Recently, I participated in a panel discussion in Brussels on the threats widening countries face, how they prepare the research sector for new challenges (including the cost of security), and how science diplomacy is changing. The discussion was part of the Science| Business Annual Widening Conference: Strategies for R&D resilience in shifting security paradigms.
The current article was born from the fact that, like all good things, our discussion had to end too soon. Here, I will elaborate on what I discussed during the debate.
I work in a public institution, but at the same time, I am a futures thinker, which puts me in a position to keep an eye on the possible future development of different sectors and make recommendations to address emerging challenges.
Like all of us, scientists in the widening region face the pressing issues of our world, which is changed by technology. I believe that researchers need to incorporate three principles in their practice to address future challenges: utilizing AI for science, practicing open science, and applying strategic foresight for targeting science.
These principles offer a synergistic framework that addresses today's challenges and provides researchers with a robust foundation for adapting to the dynamic future.
So, let me elaborate a little bit on these:
Utilizing AI for Science
AI has extreme power in computing and working with vast volumes of data entirely incomprehensible to humans. Advanced algorithms and machine learning can streamline data processing, enhance analysis, and uncover patterns within large datasets, contributing to more effective research outcomes. Still, comprehension and self-consciousness are non-existent in AI now and will likely be lacking many years ahead. AI has become extremely powerful but still hits the all-important "barrier of meaning". On the other hand, our human abilities to work with mental models and construct simulations of future actions based on common sense are our strengths.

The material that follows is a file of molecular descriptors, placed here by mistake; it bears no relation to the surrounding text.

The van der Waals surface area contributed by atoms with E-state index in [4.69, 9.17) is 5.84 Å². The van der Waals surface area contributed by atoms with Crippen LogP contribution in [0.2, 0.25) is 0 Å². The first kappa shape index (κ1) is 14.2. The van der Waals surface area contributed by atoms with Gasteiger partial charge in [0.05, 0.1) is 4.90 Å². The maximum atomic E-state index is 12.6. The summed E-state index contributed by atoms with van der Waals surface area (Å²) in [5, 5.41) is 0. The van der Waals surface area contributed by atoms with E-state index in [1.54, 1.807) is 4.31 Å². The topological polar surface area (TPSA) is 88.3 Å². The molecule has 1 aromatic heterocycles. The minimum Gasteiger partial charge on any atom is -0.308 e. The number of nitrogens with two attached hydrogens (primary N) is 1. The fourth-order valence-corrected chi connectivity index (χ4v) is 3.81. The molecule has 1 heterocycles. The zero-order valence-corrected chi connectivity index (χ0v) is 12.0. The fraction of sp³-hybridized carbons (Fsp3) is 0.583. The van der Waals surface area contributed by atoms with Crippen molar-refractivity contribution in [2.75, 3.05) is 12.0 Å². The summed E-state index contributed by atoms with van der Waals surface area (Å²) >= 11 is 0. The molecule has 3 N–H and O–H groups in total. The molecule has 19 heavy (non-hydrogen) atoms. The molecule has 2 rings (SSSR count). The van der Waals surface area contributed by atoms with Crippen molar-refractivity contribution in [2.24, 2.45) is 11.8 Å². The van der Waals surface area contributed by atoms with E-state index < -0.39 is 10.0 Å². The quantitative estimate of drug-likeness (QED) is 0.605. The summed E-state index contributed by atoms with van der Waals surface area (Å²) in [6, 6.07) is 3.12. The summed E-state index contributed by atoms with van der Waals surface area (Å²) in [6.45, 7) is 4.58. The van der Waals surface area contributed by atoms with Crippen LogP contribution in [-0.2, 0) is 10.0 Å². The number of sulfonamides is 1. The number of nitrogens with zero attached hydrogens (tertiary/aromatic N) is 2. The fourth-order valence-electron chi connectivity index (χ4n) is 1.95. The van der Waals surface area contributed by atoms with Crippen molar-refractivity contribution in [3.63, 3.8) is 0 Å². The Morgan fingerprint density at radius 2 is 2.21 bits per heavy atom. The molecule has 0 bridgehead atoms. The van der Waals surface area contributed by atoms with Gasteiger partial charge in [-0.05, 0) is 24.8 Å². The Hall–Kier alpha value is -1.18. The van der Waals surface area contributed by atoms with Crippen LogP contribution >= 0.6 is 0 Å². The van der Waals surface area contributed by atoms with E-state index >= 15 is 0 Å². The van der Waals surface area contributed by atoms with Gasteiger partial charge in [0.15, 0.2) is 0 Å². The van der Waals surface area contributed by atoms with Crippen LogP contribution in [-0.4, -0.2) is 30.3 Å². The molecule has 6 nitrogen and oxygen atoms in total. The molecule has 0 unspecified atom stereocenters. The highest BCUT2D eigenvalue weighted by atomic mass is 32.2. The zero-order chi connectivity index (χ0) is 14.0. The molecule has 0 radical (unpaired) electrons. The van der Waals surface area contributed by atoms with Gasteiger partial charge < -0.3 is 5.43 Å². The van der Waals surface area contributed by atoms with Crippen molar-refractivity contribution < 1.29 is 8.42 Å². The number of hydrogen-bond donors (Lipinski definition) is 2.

So, a way to advance research is to combine the immense computational powers of AI with our purely human capabilities. We cannot escape from the advancement of AI. And those who have a romantic, purely humanistic view of the world are bound to stay behind. I think the future of research lies in the concept of the "chess centaurs"– human and technological powers combined. Our brain's ability to think abstractly is what, combined with the purely logical abilities of AI, is the force that can drive human evolution even further to boundaries we have not even dared to imagine.
AI is here and will completely change how scientific research is done. According to Eric Schmidt, it can increase access to the field of science and reimagine the entire scientific process. Schmidt makes three critical points on how we can maximize the positive impact of AI on science: